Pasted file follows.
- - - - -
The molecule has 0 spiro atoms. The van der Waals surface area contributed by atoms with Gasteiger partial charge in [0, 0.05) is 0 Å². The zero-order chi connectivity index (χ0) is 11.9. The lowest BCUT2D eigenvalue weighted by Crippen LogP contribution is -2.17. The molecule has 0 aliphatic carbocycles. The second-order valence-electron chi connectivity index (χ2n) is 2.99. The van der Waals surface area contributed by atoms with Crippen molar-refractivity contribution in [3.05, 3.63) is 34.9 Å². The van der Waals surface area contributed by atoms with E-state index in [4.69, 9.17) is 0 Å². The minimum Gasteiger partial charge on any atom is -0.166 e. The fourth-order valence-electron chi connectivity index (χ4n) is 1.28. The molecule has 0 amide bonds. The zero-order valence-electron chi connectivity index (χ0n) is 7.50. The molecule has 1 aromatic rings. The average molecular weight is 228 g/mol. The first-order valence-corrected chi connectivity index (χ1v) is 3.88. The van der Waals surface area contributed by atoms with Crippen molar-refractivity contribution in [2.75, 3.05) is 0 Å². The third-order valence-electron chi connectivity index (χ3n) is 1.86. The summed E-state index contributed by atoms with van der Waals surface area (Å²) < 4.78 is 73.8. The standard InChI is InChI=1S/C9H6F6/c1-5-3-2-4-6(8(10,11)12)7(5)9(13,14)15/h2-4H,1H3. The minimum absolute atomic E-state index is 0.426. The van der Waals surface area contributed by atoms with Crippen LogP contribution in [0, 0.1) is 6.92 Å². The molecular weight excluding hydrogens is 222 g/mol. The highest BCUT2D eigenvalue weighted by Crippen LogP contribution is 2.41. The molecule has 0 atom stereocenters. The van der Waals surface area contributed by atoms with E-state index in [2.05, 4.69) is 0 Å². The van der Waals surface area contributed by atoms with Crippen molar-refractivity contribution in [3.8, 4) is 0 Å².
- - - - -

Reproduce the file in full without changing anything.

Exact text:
The molecule has 0 spiro atoms. The van der Waals surface area contributed by atoms with Gasteiger partial charge in [0, 0.05) is 0 Å². The zero-order chi connectivity index (χ0) is 11.9. The lowest BCUT2D eigenvalue weighted by Crippen LogP contribution is -2.17. The molecule has 0 aliphatic carbocycles. The second-order valence-electron chi connectivity index (χ2n) is 2.99. The van der Waals surface area contributed by atoms with Crippen molar-refractivity contribution in [3.05, 3.63) is 34.9 Å². The van der Waals surface area contributed by atoms with E-state index in [4.69, 9.17) is 0 Å². The minimum Gasteiger partial charge on any atom is -0.166 e. The fourth-order valence-electron chi connectivity index (χ4n) is 1.28. The molecule has 0 amide bonds. The zero-order valence-electron chi connectivity index (χ0n) is 7.50. The molecule has 1 aromatic rings. The average molecular weight is 228 g/mol. The first-order valence-corrected chi connectivity index (χ1v) is 3.88. The van der Waals surface area contributed by atoms with Crippen molar-refractivity contribution in [2.75, 3.05) is 0 Å². The third-order valence-electron chi connectivity index (χ3n) is 1.86. The summed E-state index contributed by atoms with van der Waals surface area (Å²) < 4.78 is 73.8. The standard InChI is InChI=1S/C9H6F6/c1-5-3-2-4-6(8(10,11)12)7(5)9(13,14)15/h2-4H,1H3. The minimum absolute atomic E-state index is 0.426. The van der Waals surface area contributed by atoms with Crippen LogP contribution in [0, 0.1) is 6.92 Å². The molecular weight excluding hydrogens is 222 g/mol. The highest BCUT2D eigenvalue weighted by Crippen LogP contribution is 2.41. The molecule has 0 atom stereocenters. The van der Waals surface area contributed by atoms with E-state index in [2.05, 4.69) is 0 Å². The van der Waals surface area contributed by atoms with Crippen molar-refractivity contribution in [3.8, 4) is 0 Å².